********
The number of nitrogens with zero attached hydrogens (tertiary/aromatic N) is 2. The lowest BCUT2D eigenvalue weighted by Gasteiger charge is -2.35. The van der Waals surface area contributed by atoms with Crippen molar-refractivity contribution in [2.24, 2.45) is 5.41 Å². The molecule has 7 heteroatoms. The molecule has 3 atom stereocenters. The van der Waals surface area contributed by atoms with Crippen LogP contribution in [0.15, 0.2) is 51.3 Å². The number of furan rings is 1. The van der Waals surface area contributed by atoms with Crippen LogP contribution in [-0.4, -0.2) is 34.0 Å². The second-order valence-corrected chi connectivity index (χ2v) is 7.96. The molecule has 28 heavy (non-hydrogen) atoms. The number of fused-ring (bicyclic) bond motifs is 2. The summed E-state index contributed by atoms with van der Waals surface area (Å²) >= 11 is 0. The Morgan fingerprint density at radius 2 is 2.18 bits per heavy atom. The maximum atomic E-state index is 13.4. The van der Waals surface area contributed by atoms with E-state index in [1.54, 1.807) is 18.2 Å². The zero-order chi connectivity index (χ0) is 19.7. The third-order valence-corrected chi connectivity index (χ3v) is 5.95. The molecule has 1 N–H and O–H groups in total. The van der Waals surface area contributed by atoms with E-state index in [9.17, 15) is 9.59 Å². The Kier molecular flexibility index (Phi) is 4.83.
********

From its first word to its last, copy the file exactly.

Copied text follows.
The number of nitrogens with zero attached hydrogens (tertiary/aromatic N) is 2. The lowest BCUT2D eigenvalue weighted by Gasteiger charge is -2.35. The van der Waals surface area contributed by atoms with Crippen molar-refractivity contribution in [2.24, 2.45) is 5.41 Å². The molecule has 7 heteroatoms. The molecule has 3 atom stereocenters. The van der Waals surface area contributed by atoms with Crippen LogP contribution in [0.15, 0.2) is 51.3 Å². The number of furan rings is 1. The van der Waals surface area contributed by atoms with Crippen LogP contribution in [-0.4, -0.2) is 34.0 Å². The second-order valence-corrected chi connectivity index (χ2v) is 7.96. The molecule has 28 heavy (non-hydrogen) atoms. The number of fused-ring (bicyclic) bond motifs is 2. The summed E-state index contributed by atoms with van der Waals surface area (Å²) >= 11 is 0. The Morgan fingerprint density at radius 2 is 2.18 bits per heavy atom. The maximum atomic E-state index is 13.4. The van der Waals surface area contributed by atoms with E-state index in [1.54, 1.807) is 18.2 Å². The zero-order chi connectivity index (χ0) is 19.7. The third-order valence-corrected chi connectivity index (χ3v) is 5.95. The molecule has 1 N–H and O–H groups in total. The van der Waals surface area contributed by atoms with E-state index in [9.17, 15) is 9.59 Å². The Kier molecular flexibility index (Phi) is 4.83.